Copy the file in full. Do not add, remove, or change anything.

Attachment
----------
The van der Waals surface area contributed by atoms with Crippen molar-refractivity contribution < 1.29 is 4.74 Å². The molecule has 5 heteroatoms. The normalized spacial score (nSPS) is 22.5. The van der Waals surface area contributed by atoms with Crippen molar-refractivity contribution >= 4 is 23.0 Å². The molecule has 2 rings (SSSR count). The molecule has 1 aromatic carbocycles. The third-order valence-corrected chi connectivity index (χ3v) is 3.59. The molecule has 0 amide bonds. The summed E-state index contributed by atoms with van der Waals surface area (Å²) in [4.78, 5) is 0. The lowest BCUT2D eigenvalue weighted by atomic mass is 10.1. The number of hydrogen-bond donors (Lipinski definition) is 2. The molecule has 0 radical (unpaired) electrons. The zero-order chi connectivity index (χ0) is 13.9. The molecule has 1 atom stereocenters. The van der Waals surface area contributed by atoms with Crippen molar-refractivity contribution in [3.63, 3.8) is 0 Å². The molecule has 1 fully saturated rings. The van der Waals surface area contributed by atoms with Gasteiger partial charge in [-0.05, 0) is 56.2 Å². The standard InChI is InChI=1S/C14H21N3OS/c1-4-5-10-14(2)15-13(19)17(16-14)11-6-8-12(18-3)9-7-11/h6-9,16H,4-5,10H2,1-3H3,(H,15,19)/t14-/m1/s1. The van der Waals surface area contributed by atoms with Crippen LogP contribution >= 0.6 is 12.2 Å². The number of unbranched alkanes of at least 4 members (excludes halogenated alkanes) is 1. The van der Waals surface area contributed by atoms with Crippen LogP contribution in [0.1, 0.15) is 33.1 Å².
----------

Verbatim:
The van der Waals surface area contributed by atoms with Crippen molar-refractivity contribution < 1.29 is 4.74 Å². The molecule has 5 heteroatoms. The normalized spacial score (nSPS) is 22.5. The van der Waals surface area contributed by atoms with Crippen molar-refractivity contribution >= 4 is 23.0 Å². The molecule has 2 rings (SSSR count). The molecule has 1 aromatic carbocycles. The third-order valence-corrected chi connectivity index (χ3v) is 3.59. The molecule has 0 amide bonds. The summed E-state index contributed by atoms with van der Waals surface area (Å²) in [4.78, 5) is 0. The lowest BCUT2D eigenvalue weighted by atomic mass is 10.1. The number of hydrogen-bond donors (Lipinski definition) is 2. The molecule has 0 radical (unpaired) electrons. The zero-order chi connectivity index (χ0) is 13.9. The molecule has 1 atom stereocenters. The van der Waals surface area contributed by atoms with Crippen molar-refractivity contribution in [3.63, 3.8) is 0 Å². The molecule has 1 fully saturated rings. The van der Waals surface area contributed by atoms with Gasteiger partial charge in [-0.05, 0) is 56.2 Å². The standard InChI is InChI=1S/C14H21N3OS/c1-4-5-10-14(2)15-13(19)17(16-14)11-6-8-12(18-3)9-7-11/h6-9,16H,4-5,10H2,1-3H3,(H,15,19)/t14-/m1/s1. The van der Waals surface area contributed by atoms with Crippen LogP contribution >= 0.6 is 12.2 Å². The number of unbranched alkanes of at least 4 members (excludes halogenated alkanes) is 1. The van der Waals surface area contributed by atoms with Crippen LogP contribution in [0.1, 0.15) is 33.1 Å².